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  1. #1
    Join Date
    Aug 2005
    Location
    Miami, FL
    Posts
    124

    New rider - couple questions about pain

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    I brought this up in my "Today is the Day" thread, but thought I would mention it here . . . I purchased a Trek 2100 yesterday and went for a small spin yesterday, but today, took it for a longer ride. First off, the bike is fantastic. Now, onto the pain . . . I've ridden a 7 speed Jamis Cruiser for about a year and a half, so I know there's going to be a big adjustment for me. First, the cushion of my hand below my thumb is bothering me on both hands. I adjust my hand positioning on the bars, but it still bothers me. The fella at the LBS said that it would take some time for me (my body) to adjust to the new positioning - has anyone else been bothered by this when they first began with a road bike? Second, I'm using Shimano clipless pedals (Shimano 520's that came with the Trek), and I'm having some pain on the outer portion of my foot (outer side of arch). Is this common at the beginning as well, or am I doing something wrong? Once again, the fella said my shoes were fine and again, another adjustment would need to be made by my body (feet, this time), but I'm just curious if this is normal. He spent close to two hours fitting me with the bike and even re-adjusted the bars for better comfort until I'm more acclimated, but I guess I'm just anal, and want to make sure what I'm feeling are just the normal pings and pains of new road bike riders.

    Kathryn

  2. #2
    Join Date
    Jun 2002
    Location
    Mrs. KnottedYet
    Posts
    9,066

    he's wrong, nothng should hurt on your bike

    couple of questions, apologies if they seem obvious.

    1) Are you wearing gloves?

    2) Your feet shouldn't hurt especially at that distance. Do you stand in the pedals?
    Last edited by Trek420; 09-11-2005 at 06:55 PM.
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  3. #3
    Join Date
    Jul 2003
    Location
    Traveling Nomad
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    6,763
    Yes on the thumb pain when changing from a hybrid with flat bars to a road bike with drop bars. It took awhile to adjust but not too long at all. Those muscles seem to adapt quickly. As Trek420 hinted, you should definitely be wearing good cycling gloves if you aren't already; and you want to change hand positions frequently. On top of the hoods is generally the "neutral" position where most cyclists spend, say, 75% of their time, but you also want to use the tops (mostly for climbing or cruising on flats) and drops (mostly for descending and sprinting fast on flats) some too. It can take some getting used to to use the drops, but the more you move your hands, the less pressure any one part will feel. If the pain goes away in a week or two (like mine did), then it's nothing to worry about. If it does not, there might be a bike setup issue, so report back if it doesn't improve.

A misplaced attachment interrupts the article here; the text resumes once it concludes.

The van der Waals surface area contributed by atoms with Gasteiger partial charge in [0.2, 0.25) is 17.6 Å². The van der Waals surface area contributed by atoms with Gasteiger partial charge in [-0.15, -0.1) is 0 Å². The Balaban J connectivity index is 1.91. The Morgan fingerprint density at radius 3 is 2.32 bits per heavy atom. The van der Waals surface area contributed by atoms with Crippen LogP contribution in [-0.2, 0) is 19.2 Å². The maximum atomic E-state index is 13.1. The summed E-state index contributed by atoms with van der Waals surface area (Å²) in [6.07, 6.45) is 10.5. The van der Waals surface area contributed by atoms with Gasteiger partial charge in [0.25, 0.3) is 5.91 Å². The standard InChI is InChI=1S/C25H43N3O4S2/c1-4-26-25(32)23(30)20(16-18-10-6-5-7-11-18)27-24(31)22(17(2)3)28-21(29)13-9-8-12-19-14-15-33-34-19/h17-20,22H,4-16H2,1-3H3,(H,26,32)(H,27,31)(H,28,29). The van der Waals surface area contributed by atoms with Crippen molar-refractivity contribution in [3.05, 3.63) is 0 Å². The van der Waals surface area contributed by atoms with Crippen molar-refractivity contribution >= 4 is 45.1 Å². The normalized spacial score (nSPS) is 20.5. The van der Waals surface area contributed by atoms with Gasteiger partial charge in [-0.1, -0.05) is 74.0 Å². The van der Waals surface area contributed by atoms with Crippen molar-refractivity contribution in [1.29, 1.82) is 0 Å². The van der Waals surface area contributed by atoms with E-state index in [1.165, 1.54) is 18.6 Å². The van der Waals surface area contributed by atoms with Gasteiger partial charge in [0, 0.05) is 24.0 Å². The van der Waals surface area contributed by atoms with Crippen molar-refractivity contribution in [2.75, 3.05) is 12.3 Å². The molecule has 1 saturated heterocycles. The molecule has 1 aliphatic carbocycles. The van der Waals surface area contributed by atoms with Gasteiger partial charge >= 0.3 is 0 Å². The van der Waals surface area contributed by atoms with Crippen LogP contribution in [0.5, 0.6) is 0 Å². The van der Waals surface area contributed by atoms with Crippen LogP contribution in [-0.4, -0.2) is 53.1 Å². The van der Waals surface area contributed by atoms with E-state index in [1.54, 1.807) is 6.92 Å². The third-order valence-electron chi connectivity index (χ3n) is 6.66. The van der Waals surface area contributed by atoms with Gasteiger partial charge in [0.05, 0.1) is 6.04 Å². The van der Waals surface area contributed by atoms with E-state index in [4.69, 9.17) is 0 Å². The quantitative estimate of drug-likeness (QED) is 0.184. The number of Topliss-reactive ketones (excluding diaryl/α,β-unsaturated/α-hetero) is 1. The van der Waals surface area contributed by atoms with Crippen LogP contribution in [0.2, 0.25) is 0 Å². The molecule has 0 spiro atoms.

Good luck, and congratulations on your new bike!

    Emi
    Emily

    2011 Jamis Dakar XC "Toto" - Selle Italia Ldy Gel Flow
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  4. #4
    Join Date
    Aug 2005
    Location
    Kansas City, MO
    Posts
    44
    Did he measure the ball of your foot? Your feet should not hurt. I would also be concerned that eventually it will put stress on your knees. Foot placement is crucial or it can lead to more serious problems.
    He's wrong and some readjusting needs to be done. I would recommend gloves for the cushion problem. I've gotten twitches in that area especially after Mt.biking. You need something to pad those sensitive neves. Maybe you need to loosen your grip a bit. Are you overextending to much. It's amazing what a cm will make it the stem.

    BTW how did he fit you? Did you take all your measurements and put them in a computer? I've found that's the most accurate way.

    Kim

  5. #5
    Join Date
    Aug 2005
    Location
    Miami, FL
    Posts
    124
    Thank you for your replies . . .


    Trek420 - I do wear gloves, and no, I wasn't standing. The gloves do not have a ton of cushioning, but tomorrow, I'll try another pair of gloves that I purchased with more cushioning and see how those go.

    Emi - Glad to hear I'm not the only one . . . you know too, I may have just been holding on too tight during part of the ride . . . had a bit of anxiety, mixed in with excitement!!! I did switch my hand positions often and I suppose as I continue to ride and as I told Trek420, I'll try the more cushy gloves tomorrow.